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By Richard Truett
October 24, 1991
The Dodge Shadow convertible is nearly a year late, but after spending a week with a turbo charged ES model, I think it was definitely worth the wait. Chrysler always has had a nice touch with convertibles, and the Shadow is no exception. It is
well-built, economical, fairly quick and a breeze to drive. Like other small convertibles in its class, the Shadow ES has fun written all over it - especially for our region of the country. The $2,000 customer rebate makes the well-equipped Shadow
ES an excellent value. ENGINE, PERFORMANCE The turbocharged, 2.5-liter four cylinder and three-speed automatic transmission in the test car make a perfect drivetrain for the 2,910-pound Shadow convertible. It's no hot rod, but the Shadow
easily reaches cruising speed when entering the interstate, and it effortlessly hustles through gaps in traffic. Some turbocharged cars are difficult to handle when the turbo is working at full boost - not the front-wheel-drive Shadow. There is no
trace of torque steer, and the suspension system is not overwhelmed by the sudden rush of power. It feels just right. Some may not care for the engine's noise. It is a little louder than on many other small cars, but most convertibles do not have as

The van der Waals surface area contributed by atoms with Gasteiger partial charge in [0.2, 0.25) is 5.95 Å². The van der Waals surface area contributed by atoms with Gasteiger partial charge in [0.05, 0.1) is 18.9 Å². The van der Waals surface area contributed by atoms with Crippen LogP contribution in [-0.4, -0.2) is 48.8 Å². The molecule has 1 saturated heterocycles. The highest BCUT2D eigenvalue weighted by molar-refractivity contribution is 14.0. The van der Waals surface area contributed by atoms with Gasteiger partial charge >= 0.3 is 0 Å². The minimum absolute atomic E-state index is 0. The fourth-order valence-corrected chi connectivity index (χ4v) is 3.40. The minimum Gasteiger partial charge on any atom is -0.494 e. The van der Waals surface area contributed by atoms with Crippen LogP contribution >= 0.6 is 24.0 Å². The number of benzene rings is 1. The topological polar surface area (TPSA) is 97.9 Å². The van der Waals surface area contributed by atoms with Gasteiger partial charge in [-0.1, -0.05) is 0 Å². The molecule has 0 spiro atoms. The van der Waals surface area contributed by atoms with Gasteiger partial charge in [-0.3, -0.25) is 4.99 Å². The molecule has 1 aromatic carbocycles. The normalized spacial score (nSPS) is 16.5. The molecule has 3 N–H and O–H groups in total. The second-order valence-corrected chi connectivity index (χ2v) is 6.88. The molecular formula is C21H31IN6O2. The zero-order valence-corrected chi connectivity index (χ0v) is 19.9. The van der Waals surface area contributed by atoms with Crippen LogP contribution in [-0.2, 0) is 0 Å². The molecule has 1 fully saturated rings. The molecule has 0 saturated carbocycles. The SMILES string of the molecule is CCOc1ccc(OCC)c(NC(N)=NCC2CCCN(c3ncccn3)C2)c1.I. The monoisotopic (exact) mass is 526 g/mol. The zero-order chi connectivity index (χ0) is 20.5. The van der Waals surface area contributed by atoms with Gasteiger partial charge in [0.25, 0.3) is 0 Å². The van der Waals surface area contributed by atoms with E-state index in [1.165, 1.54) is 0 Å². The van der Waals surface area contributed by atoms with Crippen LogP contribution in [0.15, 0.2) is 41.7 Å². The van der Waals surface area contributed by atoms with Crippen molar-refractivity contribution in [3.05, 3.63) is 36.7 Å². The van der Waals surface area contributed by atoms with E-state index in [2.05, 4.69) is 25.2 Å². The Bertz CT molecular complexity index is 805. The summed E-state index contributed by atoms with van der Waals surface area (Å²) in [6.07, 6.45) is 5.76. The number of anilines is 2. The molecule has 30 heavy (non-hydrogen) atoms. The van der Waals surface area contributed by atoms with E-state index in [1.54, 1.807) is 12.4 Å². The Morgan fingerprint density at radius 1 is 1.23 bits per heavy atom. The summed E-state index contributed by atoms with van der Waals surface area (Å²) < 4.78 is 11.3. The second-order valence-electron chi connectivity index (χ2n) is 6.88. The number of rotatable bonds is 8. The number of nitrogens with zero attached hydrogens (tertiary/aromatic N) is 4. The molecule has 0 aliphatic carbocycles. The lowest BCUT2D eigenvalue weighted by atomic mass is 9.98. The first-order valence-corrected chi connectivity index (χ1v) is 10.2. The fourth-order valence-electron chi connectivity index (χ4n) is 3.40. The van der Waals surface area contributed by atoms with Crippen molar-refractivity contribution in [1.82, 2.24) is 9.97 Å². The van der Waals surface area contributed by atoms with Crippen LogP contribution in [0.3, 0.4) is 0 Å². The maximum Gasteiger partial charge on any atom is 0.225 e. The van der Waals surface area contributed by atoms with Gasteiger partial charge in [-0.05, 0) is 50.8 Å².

much insulation as hardtops. The fuel-injected four cylinder develops 152 horsepower. The three-speed transmission seemed OK. Its shifts weren't particularly smooth, but it worked well enough. It is geared so that highway cruising allows the engine to
turn over fairly slowly. Gas mileage is EPA-rated at 19 miles per gallon in city driving and 23 mpg on the highway. I got better than 22 mpg city; 25 highway with the air conditioner running. STEERING, HANDLING The Shadow has a soft but solid
ride. It is best described as competent, and not particularly sporty. The power-assisted rack and pinion steering is quick and light, and tight turns are easy. In sharp turns at high speeds the Shadow can be a bit unwieldy, but you really have to push
the car hard to make it lose its composure. For the most part, it is a very predictable car. I like the way the Shadow feels, drives and handles in regular city driving. The power disc/drum brakes are not overly powerful, but they are well up to the
task of handling the extra requirements of the turbocharged engine. FIT, FINISH, CONTROLS There is room for improvement inside the Shadow. I never could get comfortable in the driver's seat. Another gripe: The weather strip around the driver's
door leaked during a heavy rainstorm, and when the trunk is opened water on the lid pours in. Aside from that, Chrysler did a fine job making the Shadow fun, sporty and durable. The striped cloth covering the seats and door panels, the black vinyl
convertible top and the carpet are first-rate. The top is manually operated, but it can be flipped open and locked into place in less than 30 seco
nds. It can be raised nearly as quickly.